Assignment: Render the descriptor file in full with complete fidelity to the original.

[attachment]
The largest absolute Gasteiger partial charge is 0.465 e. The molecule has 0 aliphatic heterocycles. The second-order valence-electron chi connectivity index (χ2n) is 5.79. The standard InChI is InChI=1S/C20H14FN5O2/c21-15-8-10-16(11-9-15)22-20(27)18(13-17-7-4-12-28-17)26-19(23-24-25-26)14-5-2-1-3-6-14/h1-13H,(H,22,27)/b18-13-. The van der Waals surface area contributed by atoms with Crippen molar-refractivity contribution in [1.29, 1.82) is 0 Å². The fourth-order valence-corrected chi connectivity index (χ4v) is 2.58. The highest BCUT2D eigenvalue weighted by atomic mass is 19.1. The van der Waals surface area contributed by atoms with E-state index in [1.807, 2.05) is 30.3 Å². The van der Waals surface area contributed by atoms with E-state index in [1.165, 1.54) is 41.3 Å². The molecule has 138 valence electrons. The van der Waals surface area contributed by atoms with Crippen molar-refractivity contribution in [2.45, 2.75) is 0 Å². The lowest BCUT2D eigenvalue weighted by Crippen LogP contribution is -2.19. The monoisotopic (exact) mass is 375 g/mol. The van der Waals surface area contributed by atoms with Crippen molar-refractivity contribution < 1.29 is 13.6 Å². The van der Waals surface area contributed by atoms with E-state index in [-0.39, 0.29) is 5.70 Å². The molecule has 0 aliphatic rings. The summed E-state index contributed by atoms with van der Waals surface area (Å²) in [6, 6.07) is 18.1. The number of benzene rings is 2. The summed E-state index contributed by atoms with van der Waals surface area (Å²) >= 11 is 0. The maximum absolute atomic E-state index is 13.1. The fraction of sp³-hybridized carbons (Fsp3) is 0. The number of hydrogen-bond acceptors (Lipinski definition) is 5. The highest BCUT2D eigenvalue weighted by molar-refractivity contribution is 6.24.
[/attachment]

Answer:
The largest absolute Gasteiger partial charge is 0.465 e. The molecule has 0 aliphatic heterocycles. The second-order valence-electron chi connectivity index (χ2n) is 5.79. The standard InChI is InChI=1S/C20H14FN5O2/c21-15-8-10-16(11-9-15)22-20(27)18(13-17-7-4-12-28-17)26-19(23-24-25-26)14-5-2-1-3-6-14/h1-13H,(H,22,27)/b18-13-. The van der Waals surface area contributed by atoms with Crippen molar-refractivity contribution in [1.29, 1.82) is 0 Å². The fourth-order valence-corrected chi connectivity index (χ4v) is 2.58. The highest BCUT2D eigenvalue weighted by atomic mass is 19.1. The van der Waals surface area contributed by atoms with E-state index in [1.807, 2.05) is 30.3 Å². The van der Waals surface area contributed by atoms with E-state index in [1.165, 1.54) is 41.3 Å². The molecule has 138 valence electrons. The van der Waals surface area contributed by atoms with Crippen molar-refractivity contribution in [2.45, 2.75) is 0 Å². The lowest BCUT2D eigenvalue weighted by Crippen LogP contribution is -2.19. The monoisotopic (exact) mass is 375 g/mol. The van der Waals surface area contributed by atoms with Crippen molar-refractivity contribution < 1.29 is 13.6 Å². The van der Waals surface area contributed by atoms with E-state index in [-0.39, 0.29) is 5.70 Å². The molecule has 0 aliphatic rings. The summed E-state index contributed by atoms with van der Waals surface area (Å²) in [6, 6.07) is 18.1. The number of benzene rings is 2. The summed E-state index contributed by atoms with van der Waals surface area (Å²) >= 11 is 0. The maximum absolute atomic E-state index is 13.1. The fraction of sp³-hybridized carbons (Fsp3) is 0. The number of hydrogen-bond acceptors (Lipinski definition) is 5. The highest BCUT2D eigenvalue weighted by molar-refractivity contribution is 6.24.